Before Greenfield visited his farm, Russell said he saw ads and social media posts from the candidate employing that doom and gloom message. And at multi-candidate events, Greenfield, who grew up on a farm in rural Minnesota, would often mention farm bankruptcies and low crop prices.
But after meeting with Greenfield, Russell saw how she “gets” that farmers can lead and thrive in the economy rather than stay beholden to political policy in order to survive — an idea with more appeal in rural Iowa.
“I think the elections are a strong indicator that the vision of rural America as victims and Democrats as the saviors falls flat,” Russell said. “What I saw from Greenfield, I saw a little bit of a pivot. When I was talking with Greenfield, we talked about leadership. And if we talked about any failing that’s going on in the farm economy or in farm policy, it was like a counterpoint to this key issue of farmer and rural leadership. And I saw it at the end, the last month or so.”
Greenfield, whose in-person campaigning centered around meeting people individually in order to keep events small due to the pandemic, just didn’t reach enough people.
“When I saw Theresa Greenfield talking from her gut, it seemed like there was a lot more connection there than when she was saying the consultant strategy points nationally,” Russell said.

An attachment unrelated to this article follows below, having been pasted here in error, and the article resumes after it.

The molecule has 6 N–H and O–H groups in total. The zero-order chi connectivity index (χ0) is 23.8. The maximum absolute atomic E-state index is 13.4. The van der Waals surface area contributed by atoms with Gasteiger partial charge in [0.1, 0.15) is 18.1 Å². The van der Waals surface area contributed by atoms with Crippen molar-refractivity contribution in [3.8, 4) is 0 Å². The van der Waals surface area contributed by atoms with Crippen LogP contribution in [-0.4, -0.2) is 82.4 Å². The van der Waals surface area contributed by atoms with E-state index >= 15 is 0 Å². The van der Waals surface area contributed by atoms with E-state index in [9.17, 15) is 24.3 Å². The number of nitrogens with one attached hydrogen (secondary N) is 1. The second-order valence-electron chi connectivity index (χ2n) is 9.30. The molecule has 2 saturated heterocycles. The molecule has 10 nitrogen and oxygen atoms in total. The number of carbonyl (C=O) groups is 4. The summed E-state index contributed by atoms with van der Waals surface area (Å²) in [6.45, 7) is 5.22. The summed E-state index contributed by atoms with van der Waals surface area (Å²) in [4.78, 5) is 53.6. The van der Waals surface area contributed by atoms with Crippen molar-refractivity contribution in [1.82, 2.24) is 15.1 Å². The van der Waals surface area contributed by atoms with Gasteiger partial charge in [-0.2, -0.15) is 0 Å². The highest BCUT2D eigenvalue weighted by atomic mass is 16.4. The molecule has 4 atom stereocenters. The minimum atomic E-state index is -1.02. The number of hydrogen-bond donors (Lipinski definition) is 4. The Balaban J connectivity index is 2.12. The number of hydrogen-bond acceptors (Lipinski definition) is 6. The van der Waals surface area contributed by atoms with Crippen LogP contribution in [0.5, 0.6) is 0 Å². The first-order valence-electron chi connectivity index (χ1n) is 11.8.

“But I think if more Iowans had been able to interact with Greenfield the way I got to interact with her, I think she would have been in a much stronger place.”
Patty Judge, a former lieutenant governor and past Iowa secretary of agriculture, said the 2020 election proved that old-fashioned retail politics can’t be overlooked. Parades, community events and door-knocking are still essential strategies to win in rural Iowa.
“To not do door-knocking, to not appear at public functions because the fear of spreading the pandemic, I think hurt the candidate [and] hurt Theresa in the long run in the rural counties because they really never had the chance to get to know her as well as they should have,” Judge said.
“Hopefully we won’t have to deal with this pandemic situation again, but we need to remember the need for one-on-one contact. We need to remember to do retail politicking and I think we got outdone on that front by Joni Ernst and by the other Republicans. We’re paying a price for it, but with a clear conscience that we didn’t cause someone to die by our actions.”
When Republicans continued campaigning in public this election cycle, they also created a vision of unity and cohesiveness within the party, Judge said — a good strategy for building a team identity of a thriving rural community, even if their policies suggest otherwise.